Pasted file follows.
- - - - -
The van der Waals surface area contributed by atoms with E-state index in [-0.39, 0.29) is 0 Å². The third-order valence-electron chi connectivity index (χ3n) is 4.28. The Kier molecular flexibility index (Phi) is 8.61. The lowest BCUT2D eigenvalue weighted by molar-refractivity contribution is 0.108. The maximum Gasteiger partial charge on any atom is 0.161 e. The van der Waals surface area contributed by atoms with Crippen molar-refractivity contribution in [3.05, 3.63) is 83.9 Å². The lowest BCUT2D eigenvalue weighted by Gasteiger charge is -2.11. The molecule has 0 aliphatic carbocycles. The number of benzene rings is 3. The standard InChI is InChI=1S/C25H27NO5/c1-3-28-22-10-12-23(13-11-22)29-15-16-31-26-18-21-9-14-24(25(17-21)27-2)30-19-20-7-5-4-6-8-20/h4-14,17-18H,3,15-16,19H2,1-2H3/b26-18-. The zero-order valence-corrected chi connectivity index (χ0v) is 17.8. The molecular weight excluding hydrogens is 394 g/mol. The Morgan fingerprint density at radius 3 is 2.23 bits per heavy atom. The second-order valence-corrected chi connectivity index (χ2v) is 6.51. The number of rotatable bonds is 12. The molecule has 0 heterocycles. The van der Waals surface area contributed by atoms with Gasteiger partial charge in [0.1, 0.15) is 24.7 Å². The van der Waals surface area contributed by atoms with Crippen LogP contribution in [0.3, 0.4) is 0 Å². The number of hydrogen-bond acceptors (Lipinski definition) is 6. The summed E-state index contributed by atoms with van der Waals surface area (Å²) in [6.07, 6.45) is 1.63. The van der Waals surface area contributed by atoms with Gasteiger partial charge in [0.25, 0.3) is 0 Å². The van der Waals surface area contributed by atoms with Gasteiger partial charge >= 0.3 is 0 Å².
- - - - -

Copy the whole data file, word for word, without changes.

The van der Waals surface area contributed by atoms with E-state index in [-0.39, 0.29) is 0 Å². The third-order valence-electron chi connectivity index (χ3n) is 4.28. The Kier molecular flexibility index (Phi) is 8.61. The lowest BCUT2D eigenvalue weighted by molar-refractivity contribution is 0.108. The maximum Gasteiger partial charge on any atom is 0.161 e. The van der Waals surface area contributed by atoms with Crippen molar-refractivity contribution in [3.05, 3.63) is 83.9 Å². The lowest BCUT2D eigenvalue weighted by Gasteiger charge is -2.11. The molecule has 0 aliphatic carbocycles. The number of benzene rings is 3. The standard InChI is InChI=1S/C25H27NO5/c1-3-28-22-10-12-23(13-11-22)29-15-16-31-26-18-21-9-14-24(25(17-21)27-2)30-19-20-7-5-4-6-8-20/h4-14,17-18H,3,15-16,19H2,1-2H3/b26-18-. The zero-order valence-corrected chi connectivity index (χ0v) is 17.8. The molecular weight excluding hydrogens is 394 g/mol. The Morgan fingerprint density at radius 3 is 2.23 bits per heavy atom. The second-order valence-corrected chi connectivity index (χ2v) is 6.51. The number of rotatable bonds is 12. The molecule has 0 heterocycles. The van der Waals surface area contributed by atoms with Gasteiger partial charge in [0.1, 0.15) is 24.7 Å². The van der Waals surface area contributed by atoms with Crippen LogP contribution in [0.3, 0.4) is 0 Å². The number of hydrogen-bond acceptors (Lipinski definition) is 6. The summed E-state index contributed by atoms with van der Waals surface area (Å²) in [6.07, 6.45) is 1.63. The van der Waals surface area contributed by atoms with Gasteiger partial charge in [0.25, 0.3) is 0 Å². The van der Waals surface area contributed by atoms with Gasteiger partial charge >= 0.3 is 0 Å².